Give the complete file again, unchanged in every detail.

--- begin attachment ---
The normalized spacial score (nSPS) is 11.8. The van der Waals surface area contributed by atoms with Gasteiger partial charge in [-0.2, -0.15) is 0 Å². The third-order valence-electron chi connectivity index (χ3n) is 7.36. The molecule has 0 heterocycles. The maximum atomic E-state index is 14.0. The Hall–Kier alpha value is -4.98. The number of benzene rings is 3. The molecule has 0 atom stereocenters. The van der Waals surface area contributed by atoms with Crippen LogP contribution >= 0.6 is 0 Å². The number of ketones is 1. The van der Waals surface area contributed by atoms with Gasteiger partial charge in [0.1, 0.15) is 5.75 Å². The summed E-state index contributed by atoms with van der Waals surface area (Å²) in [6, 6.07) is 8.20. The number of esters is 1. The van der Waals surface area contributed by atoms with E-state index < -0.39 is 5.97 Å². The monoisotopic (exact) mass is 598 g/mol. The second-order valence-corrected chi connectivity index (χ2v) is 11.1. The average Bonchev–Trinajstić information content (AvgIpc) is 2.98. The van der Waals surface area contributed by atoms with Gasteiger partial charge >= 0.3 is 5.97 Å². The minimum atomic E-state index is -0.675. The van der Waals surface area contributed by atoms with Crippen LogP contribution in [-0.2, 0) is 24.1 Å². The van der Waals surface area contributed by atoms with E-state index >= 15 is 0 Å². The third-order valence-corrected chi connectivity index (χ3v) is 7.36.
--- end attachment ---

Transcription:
The normalized spacial score (nSPS) is 11.8. The van der Waals surface area contributed by atoms with Gasteiger partial charge in [-0.2, -0.15) is 0 Å². The third-order valence-electron chi connectivity index (χ3n) is 7.36. The molecule has 0 heterocycles. The maximum atomic E-state index is 14.0. The Hall–Kier alpha value is -4.98. The number of benzene rings is 3. The molecule has 0 atom stereocenters. The van der Waals surface area contributed by atoms with Crippen LogP contribution >= 0.6 is 0 Å². The number of ketones is 1. The van der Waals surface area contributed by atoms with Gasteiger partial charge in [0.1, 0.15) is 5.75 Å². The summed E-state index contributed by atoms with van der Waals surface area (Å²) in [6, 6.07) is 8.20. The number of esters is 1. The van der Waals surface area contributed by atoms with E-state index < -0.39 is 5.97 Å². The monoisotopic (exact) mass is 598 g/mol. The second-order valence-corrected chi connectivity index (χ2v) is 11.1. The average Bonchev–Trinajstić information content (AvgIpc) is 2.98. The van der Waals surface area contributed by atoms with Gasteiger partial charge >= 0.3 is 5.97 Å². The minimum atomic E-state index is -0.675. The van der Waals surface area contributed by atoms with Crippen LogP contribution in [-0.2, 0) is 24.1 Å². The van der Waals surface area contributed by atoms with E-state index >= 15 is 0 Å². The third-order valence-corrected chi connectivity index (χ3v) is 7.36.